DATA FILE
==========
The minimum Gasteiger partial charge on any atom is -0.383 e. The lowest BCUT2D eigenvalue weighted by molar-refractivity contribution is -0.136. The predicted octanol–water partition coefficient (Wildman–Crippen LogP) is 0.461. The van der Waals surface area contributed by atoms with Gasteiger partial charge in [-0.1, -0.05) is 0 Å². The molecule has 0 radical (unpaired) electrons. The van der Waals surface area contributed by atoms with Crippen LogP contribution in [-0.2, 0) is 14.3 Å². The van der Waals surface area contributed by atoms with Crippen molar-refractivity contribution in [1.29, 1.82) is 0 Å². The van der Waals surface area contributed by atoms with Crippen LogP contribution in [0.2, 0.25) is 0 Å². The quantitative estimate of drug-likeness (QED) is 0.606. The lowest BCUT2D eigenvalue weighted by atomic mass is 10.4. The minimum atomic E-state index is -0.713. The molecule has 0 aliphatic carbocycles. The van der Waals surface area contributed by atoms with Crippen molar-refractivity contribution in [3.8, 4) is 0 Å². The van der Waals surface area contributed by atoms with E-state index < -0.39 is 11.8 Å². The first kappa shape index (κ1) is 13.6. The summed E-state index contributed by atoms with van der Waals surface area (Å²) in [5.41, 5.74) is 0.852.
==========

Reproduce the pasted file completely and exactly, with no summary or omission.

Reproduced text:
The minimum Gasteiger partial charge on any atom is -0.383 e. The lowest BCUT2D eigenvalue weighted by molar-refractivity contribution is -0.136. The predicted octanol–water partition coefficient (Wildman–Crippen LogP) is 0.461. The van der Waals surface area contributed by atoms with Gasteiger partial charge in [-0.1, -0.05) is 0 Å². The molecule has 0 radical (unpaired) electrons. The van der Waals surface area contributed by atoms with Crippen LogP contribution in [-0.2, 0) is 14.3 Å². The van der Waals surface area contributed by atoms with Crippen molar-refractivity contribution in [1.29, 1.82) is 0 Å². The van der Waals surface area contributed by atoms with Crippen LogP contribution in [0.2, 0.25) is 0 Å². The quantitative estimate of drug-likeness (QED) is 0.606. The lowest BCUT2D eigenvalue weighted by atomic mass is 10.4. The minimum atomic E-state index is -0.713. The molecule has 0 aliphatic carbocycles. The van der Waals surface area contributed by atoms with Crippen molar-refractivity contribution in [3.8, 4) is 0 Å². The van der Waals surface area contributed by atoms with E-state index < -0.39 is 11.8 Å². The first kappa shape index (κ1) is 13.6. The summed E-state index contributed by atoms with van der Waals surface area (Å²) in [5.41, 5.74) is 0.852.